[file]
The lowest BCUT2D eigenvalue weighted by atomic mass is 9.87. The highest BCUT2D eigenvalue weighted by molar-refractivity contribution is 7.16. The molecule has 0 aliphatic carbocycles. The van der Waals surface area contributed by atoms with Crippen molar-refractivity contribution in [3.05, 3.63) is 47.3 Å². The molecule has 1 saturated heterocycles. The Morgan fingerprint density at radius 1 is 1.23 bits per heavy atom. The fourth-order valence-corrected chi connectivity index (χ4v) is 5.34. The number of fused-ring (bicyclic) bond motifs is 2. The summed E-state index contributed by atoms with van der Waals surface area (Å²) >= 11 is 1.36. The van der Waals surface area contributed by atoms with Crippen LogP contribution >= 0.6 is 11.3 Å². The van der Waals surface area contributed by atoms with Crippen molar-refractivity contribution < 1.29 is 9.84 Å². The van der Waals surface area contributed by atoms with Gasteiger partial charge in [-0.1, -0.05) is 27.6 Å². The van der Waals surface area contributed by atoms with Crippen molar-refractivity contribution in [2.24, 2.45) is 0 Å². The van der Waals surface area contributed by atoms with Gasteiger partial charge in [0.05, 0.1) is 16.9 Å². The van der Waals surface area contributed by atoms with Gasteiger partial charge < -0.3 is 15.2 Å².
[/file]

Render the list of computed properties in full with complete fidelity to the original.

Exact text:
The lowest BCUT2D eigenvalue weighted by atomic mass is 9.87. The highest BCUT2D eigenvalue weighted by molar-refractivity contribution is 7.16. The molecule has 0 aliphatic carbocycles. The van der Waals surface area contributed by atoms with Crippen molar-refractivity contribution in [3.05, 3.63) is 47.3 Å². The molecule has 1 saturated heterocycles. The Morgan fingerprint density at radius 1 is 1.23 bits per heavy atom. The fourth-order valence-corrected chi connectivity index (χ4v) is 5.34. The number of fused-ring (bicyclic) bond motifs is 2. The summed E-state index contributed by atoms with van der Waals surface area (Å²) >= 11 is 1.36. The van der Waals surface area contributed by atoms with Crippen LogP contribution >= 0.6 is 11.3 Å². The van der Waals surface area contributed by atoms with Crippen molar-refractivity contribution < 1.29 is 9.84 Å². The van der Waals surface area contributed by atoms with Gasteiger partial charge in [-0.1, -0.05) is 27.6 Å². The van der Waals surface area contributed by atoms with Crippen molar-refractivity contribution in [2.24, 2.45) is 0 Å². The van der Waals surface area contributed by atoms with Gasteiger partial charge in [0.05, 0.1) is 16.9 Å². The van der Waals surface area contributed by atoms with Gasteiger partial charge < -0.3 is 15.2 Å².